State-of-the-art heat exchangers can use half of the sensible heat corresponding to heating the combustion air. Information like “up to 90% efficient” is not really helpful because even a burner without heat recovery will be 90% efficient when heating a cold furnace. If possible savings are claimed, it must be clearly stated under what conditions these savings could be achieved.
The main characteristic that should be looked for is the heat-exchanger surface area of the recuperator and the flow configuration. A burner with a simple-shaped recuperator of limited size combined with a high-capacity burner will not be capable of recovering a lot of energy. Heating up the combustion to temperatures close to the process temperature is only possible with counterflow heat exchangers where the combustion air and the exhaust are flowing in opposing directions.
Regenerators usually provide a very large heat-exchanger surface area but for the price of a switching mechanism. A thorough analysis has to be carried out to determine the right burner for the right application. The following should be considered:
• Radiant tube/open firing
• Yearly operating hours
• Fuel cost
Self-recuperative burners operated in pulse-firing mode have become quite popular in recent years and are offered by several manufacturers for direct and indirect (radiant-tube) heating. The recuperator is generally of cylindrical shape, and the heat-exchanger surface area is enhanced by fins on metal recuperators and a pointed or corrugated surface on ceramic heat exchangers.
Self-recuperative burners of that style can cut the sensible exhaust losses approximately in half if they are correctly designed. Referring to the example above, the exhaust-gas temperature would be reduced from 1700 to 850°F (927 to 454°C), correlating to sensible heat losses of ~25% or an available heat of 75% (LHV) or 67.5% (HHV).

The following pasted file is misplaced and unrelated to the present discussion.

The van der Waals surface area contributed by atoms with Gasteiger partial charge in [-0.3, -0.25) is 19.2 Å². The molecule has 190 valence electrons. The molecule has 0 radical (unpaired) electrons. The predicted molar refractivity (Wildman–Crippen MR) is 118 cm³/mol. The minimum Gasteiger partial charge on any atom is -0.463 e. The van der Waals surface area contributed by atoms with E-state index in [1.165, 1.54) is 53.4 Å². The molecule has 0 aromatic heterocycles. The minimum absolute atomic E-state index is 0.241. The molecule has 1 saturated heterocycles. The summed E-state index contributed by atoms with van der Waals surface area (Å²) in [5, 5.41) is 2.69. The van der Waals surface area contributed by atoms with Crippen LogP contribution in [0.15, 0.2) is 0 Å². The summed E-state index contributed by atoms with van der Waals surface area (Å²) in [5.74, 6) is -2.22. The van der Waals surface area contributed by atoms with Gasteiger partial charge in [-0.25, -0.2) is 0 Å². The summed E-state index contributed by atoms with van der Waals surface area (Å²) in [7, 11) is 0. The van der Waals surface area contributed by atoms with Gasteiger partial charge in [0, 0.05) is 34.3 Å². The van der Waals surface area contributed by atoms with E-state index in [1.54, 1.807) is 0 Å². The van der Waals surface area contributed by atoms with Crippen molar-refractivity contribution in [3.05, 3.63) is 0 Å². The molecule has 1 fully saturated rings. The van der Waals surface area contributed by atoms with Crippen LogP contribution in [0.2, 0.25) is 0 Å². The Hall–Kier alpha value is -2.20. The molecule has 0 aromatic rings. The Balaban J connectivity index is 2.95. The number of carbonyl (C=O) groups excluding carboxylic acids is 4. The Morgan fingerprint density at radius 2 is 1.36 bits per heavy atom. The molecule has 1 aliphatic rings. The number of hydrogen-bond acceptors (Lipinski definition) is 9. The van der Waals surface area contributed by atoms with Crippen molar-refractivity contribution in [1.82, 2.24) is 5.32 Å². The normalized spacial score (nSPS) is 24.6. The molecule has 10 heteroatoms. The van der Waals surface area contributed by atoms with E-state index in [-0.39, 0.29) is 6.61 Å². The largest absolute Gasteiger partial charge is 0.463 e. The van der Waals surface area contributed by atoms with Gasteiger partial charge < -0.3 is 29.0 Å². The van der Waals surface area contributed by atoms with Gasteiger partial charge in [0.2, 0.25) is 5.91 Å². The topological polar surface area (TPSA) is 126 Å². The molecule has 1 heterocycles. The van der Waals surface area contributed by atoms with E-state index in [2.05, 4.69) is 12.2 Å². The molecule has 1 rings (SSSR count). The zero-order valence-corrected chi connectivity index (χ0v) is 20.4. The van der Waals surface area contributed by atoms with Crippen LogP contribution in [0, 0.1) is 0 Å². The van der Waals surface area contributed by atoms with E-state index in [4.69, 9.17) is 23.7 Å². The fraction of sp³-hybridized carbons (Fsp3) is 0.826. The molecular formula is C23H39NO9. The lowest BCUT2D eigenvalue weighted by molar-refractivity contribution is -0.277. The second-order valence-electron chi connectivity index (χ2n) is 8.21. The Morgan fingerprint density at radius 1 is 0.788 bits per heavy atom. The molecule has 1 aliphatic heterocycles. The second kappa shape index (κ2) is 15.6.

Regenerative burner designs provide considerably more heat-exchanger surface area and can therefore recover more heat from the exhaust. Typically, the sensible exhaust heat losses can be cut in half compared to standard recuperative burners or to a quarter compared to cold-air burners.
For an example that leads to a reduction of the exhaust-gas temperatures from 1700 to 425°F, correlating to sensible heat losses of ~12.5% or an available heat of >85% (LHV) or >77% (HHV) depending on the burner capacity, regenerative heat exchangers can be integrated into the burner design (Fig. 3) or are attached to a pair of burners.
For taking advantage of high efficiency even for small burner capacity, where the application of regenerative burners is not justified, a new type of recuperator was developed to combine the simplicity of a recuperative burner with the performance of a regenerative burner. To provide a large heat-exchanger surface but not extend the overall burner size (to allow retrofits), the recuperator is divided up into a large number of small recuperators. Small dimensions and low velocities guarantee a high transfer without increasing the pressure drop. This flow configuration is called gap flow, and the recuperator is named after that. Heat recovery of regenerators are almost reached, and available heat of >83% (LHV) or >75% (HHV) is achieved for furnaces operating in a range of 1600-1800°F (871-982°C).
High air preheat temperatures require special precautions to avoid excessive NOx emissions. Combustion research was quite successful in recent decades to analyze the causes for NOx formation and thereby enabled engineers to develop proper measures to avoid it. Examples for low-NOx strategies are staged combustion and flameless oxidation, which provide low-NOx emissions without expensive secondary measures like selective catalytic reduction (SCR).
Modern burner systems can provide clean and efficient heat to high-temperature industrial furnaces. Thorough, honest and professional information is required to choose the suitable system. Magical solutions often do not work, so a seller should be able to explain what he is selling. Clean combustion and energy efficiency should remain the focus even when current energy prices are low. IH
1. Wuenning J.G., Milani A., “Handbook of Burner Technology for Industrial Furnaces,” Vulkan Verlag, ISBN 978-3-8027-2950-8